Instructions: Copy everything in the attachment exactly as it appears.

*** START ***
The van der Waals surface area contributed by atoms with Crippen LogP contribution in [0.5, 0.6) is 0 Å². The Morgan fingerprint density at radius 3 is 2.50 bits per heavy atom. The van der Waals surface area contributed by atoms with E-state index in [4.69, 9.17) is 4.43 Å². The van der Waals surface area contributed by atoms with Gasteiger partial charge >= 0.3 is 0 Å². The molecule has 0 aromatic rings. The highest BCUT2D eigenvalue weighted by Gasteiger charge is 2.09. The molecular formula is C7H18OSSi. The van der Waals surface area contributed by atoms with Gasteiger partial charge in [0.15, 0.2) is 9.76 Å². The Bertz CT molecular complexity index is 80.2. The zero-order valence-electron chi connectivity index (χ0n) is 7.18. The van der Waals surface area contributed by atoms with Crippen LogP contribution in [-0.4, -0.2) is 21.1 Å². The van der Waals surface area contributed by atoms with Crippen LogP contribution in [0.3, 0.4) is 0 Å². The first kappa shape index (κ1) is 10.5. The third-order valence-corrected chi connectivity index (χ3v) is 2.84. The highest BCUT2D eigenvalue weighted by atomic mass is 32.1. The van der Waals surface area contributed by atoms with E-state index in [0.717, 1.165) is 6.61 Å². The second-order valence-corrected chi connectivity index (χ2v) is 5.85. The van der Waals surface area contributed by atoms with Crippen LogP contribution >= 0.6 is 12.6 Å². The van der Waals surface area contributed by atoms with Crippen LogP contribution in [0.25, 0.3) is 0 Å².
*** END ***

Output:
The van der Waals surface area contributed by atoms with Crippen LogP contribution in [0.5, 0.6) is 0 Å². The Morgan fingerprint density at radius 3 is 2.50 bits per heavy atom. The van der Waals surface area contributed by atoms with E-state index in [4.69, 9.17) is 4.43 Å². The van der Waals surface area contributed by atoms with Gasteiger partial charge >= 0.3 is 0 Å². The molecule has 0 aromatic rings. The highest BCUT2D eigenvalue weighted by Gasteiger charge is 2.09. The molecular formula is C7H18OSSi. The van der Waals surface area contributed by atoms with Gasteiger partial charge in [0.15, 0.2) is 9.76 Å². The Bertz CT molecular complexity index is 80.2. The zero-order valence-electron chi connectivity index (χ0n) is 7.18. The van der Waals surface area contributed by atoms with Crippen LogP contribution in [-0.4, -0.2) is 21.1 Å². The van der Waals surface area contributed by atoms with Crippen LogP contribution in [0.3, 0.4) is 0 Å². The first kappa shape index (κ1) is 10.5. The third-order valence-corrected chi connectivity index (χ3v) is 2.84. The highest BCUT2D eigenvalue weighted by atomic mass is 32.1. The van der Waals surface area contributed by atoms with E-state index in [0.717, 1.165) is 6.61 Å². The second-order valence-corrected chi connectivity index (χ2v) is 5.85. The van der Waals surface area contributed by atoms with Crippen LogP contribution >= 0.6 is 12.6 Å². The van der Waals surface area contributed by atoms with Crippen LogP contribution in [0.25, 0.3) is 0 Å².